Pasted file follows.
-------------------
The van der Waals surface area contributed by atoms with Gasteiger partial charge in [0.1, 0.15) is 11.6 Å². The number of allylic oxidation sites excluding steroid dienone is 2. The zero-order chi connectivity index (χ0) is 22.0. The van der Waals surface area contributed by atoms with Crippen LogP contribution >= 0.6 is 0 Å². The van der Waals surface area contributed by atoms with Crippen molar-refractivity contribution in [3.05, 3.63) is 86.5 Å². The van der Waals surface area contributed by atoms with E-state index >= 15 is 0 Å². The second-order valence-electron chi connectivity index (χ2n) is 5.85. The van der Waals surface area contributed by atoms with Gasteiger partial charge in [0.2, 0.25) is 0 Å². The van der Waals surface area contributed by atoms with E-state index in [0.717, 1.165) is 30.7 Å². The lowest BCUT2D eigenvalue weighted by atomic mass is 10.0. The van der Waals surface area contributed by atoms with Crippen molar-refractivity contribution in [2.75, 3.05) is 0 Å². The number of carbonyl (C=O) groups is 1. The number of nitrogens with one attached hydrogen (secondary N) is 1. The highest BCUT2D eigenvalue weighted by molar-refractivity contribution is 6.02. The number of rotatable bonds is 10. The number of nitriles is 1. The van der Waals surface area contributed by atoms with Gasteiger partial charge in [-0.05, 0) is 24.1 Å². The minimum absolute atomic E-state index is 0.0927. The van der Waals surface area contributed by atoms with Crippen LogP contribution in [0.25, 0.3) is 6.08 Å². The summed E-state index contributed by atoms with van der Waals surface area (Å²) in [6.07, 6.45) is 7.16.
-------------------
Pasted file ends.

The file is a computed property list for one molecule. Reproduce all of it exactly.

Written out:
The van der Waals surface area contributed by atoms with Gasteiger partial charge in [0.1, 0.15) is 11.6 Å². The number of allylic oxidation sites excluding steroid dienone is 2. The zero-order chi connectivity index (χ0) is 22.0. The van der Waals surface area contributed by atoms with Crippen LogP contribution >= 0.6 is 0 Å². The van der Waals surface area contributed by atoms with Crippen molar-refractivity contribution in [3.05, 3.63) is 86.5 Å². The van der Waals surface area contributed by atoms with E-state index >= 15 is 0 Å². The second-order valence-electron chi connectivity index (χ2n) is 5.85. The van der Waals surface area contributed by atoms with Gasteiger partial charge in [0.2, 0.25) is 0 Å². The van der Waals surface area contributed by atoms with E-state index in [0.717, 1.165) is 30.7 Å². The lowest BCUT2D eigenvalue weighted by atomic mass is 10.0. The van der Waals surface area contributed by atoms with Crippen molar-refractivity contribution in [2.75, 3.05) is 0 Å². The number of carbonyl (C=O) groups is 1. The number of nitrogens with one attached hydrogen (secondary N) is 1. The highest BCUT2D eigenvalue weighted by molar-refractivity contribution is 6.02. The number of rotatable bonds is 10. The number of nitriles is 1. The van der Waals surface area contributed by atoms with Gasteiger partial charge in [-0.05, 0) is 24.1 Å². The minimum absolute atomic E-state index is 0.0927. The van der Waals surface area contributed by atoms with Crippen LogP contribution in [0.25, 0.3) is 6.08 Å². The summed E-state index contributed by atoms with van der Waals surface area (Å²) in [6.07, 6.45) is 7.16.